Burning Question: How do you create your characters?
“How do you create your characters?” is one of those questions that for me is akin to “Where do you get your ideas?” (Short answer: I put a plate of milk and cookies out on the patio at night and in the morning they’re gone and a stack of ideas is sitting on the wrought iron table instead—way cool.)
I’ve written stories where I began…not even with an idea but with an exercise that I’ve forced down the throats of students enough times that I thought “You know, I’d better check and see if this works.” Story in point: “The Final Act” in POE, edited by Ellen Datlow. Exercise: “Two characters come out of a building.” Really. That’s all I started with. Two people come out of a building and… You can try this for yourself. That’s your cue line. Start writing immediately. Do not think about it, plan it, map it, or whatever. Just start writing. Who are they? Do they know each other? Where in the course of a story does this take place? I tried it myself. Yes, it works–as scary as that is.
That said, overall I think characters are expressions of their world. They emerge out of the place and time. You’re writing something noirish, you turn a corner and there is your character. He’s leaning against a taxi cab. And, oh, this is 1950. Old taxi cab. He’s wearing a leather bomber jacket, so I think he was in the war. He didn’t shave this morning. He’s smoking Camels, unfiltered, because it’s 1950 and nobody believes in lung cancer yet. He’s got on olive drab trousers that might even be military surplus. A tan shirt. etc.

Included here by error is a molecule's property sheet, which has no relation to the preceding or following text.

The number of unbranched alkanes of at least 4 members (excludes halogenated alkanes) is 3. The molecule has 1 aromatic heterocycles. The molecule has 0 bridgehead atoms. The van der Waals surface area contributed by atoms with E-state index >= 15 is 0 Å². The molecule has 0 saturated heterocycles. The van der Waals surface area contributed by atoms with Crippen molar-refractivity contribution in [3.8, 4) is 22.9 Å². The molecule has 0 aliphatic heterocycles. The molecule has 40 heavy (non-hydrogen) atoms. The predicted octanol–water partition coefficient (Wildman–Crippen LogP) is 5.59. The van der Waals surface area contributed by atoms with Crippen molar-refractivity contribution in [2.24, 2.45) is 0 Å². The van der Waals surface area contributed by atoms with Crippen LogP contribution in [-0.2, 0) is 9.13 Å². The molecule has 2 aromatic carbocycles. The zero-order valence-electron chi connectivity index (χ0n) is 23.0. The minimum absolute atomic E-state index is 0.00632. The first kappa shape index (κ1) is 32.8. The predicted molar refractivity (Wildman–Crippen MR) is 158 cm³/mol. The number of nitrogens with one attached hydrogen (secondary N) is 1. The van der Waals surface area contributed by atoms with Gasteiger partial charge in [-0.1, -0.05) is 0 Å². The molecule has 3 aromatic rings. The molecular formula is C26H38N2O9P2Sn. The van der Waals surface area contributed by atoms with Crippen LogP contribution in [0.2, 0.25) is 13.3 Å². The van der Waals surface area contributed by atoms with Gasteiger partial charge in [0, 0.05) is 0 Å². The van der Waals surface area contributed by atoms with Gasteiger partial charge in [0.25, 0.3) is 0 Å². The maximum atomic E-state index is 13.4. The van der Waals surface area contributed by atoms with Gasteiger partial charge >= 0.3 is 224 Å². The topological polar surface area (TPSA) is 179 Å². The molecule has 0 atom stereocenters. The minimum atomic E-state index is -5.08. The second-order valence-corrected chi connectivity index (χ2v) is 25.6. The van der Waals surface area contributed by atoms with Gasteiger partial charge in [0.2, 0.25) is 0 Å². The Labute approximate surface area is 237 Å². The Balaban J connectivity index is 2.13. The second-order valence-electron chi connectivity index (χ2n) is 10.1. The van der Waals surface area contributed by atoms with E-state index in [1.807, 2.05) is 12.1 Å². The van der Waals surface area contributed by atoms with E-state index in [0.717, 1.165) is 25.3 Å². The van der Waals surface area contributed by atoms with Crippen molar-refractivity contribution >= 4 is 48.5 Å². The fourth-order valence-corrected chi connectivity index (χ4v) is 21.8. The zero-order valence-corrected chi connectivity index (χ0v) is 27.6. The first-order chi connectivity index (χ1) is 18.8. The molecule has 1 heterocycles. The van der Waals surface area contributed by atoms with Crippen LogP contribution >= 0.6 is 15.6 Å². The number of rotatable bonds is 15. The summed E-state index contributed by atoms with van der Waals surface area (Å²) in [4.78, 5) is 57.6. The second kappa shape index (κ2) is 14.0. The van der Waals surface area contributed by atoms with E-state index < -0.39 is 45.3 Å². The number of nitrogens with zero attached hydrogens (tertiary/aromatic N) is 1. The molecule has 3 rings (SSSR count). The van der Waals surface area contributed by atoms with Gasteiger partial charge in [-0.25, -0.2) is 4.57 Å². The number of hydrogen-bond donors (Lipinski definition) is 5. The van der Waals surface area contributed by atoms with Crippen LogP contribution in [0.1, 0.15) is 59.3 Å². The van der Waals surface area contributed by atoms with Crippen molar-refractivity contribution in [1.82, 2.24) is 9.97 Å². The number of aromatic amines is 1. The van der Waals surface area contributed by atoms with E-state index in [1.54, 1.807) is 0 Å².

I’m making him up out of nothing, mind you. But I said “noirish” and 1950. That’s as much as I know about my story going in–and the truth is, you likely know way more than that about yours. So if you turn a corner, who are you going to find? You have a context in mind for what you’re writing, and your character should not be stapled onto that context; she should be an expression of it. We all live in our world, and we wear clothes that belong in it. We get tattoos if we’re of the generation that does that in this world. We don’t if we’re not. You know these things already, even if you are making the world out of your most fantastical notions. You know it. Your characters come out of what you know. Period. And if they don’t…trust me, they’ll suck. That’s not to say you can’t drop someone with a purple mohawk into 1950. Absolutely. But she’s going to create some rather enormous local ripples because that really wasn’t a good look just then; and you must deal with/recognize/factor in those ripples. Which can be an interesting experiment all by itself.
So, this 19 year old woman with a purple mohawk comes out of a building…
Gregory Frost is the best-selling author of the acclaimed Shadowbridge duology. He writes what he considers is character-driven fiction most of the time. That 1950s guy will show up in “The Dingus”, a story to appear in Ellen Datlow’s Supernatural Noir anthology, out next year. Just see if he doesn’t.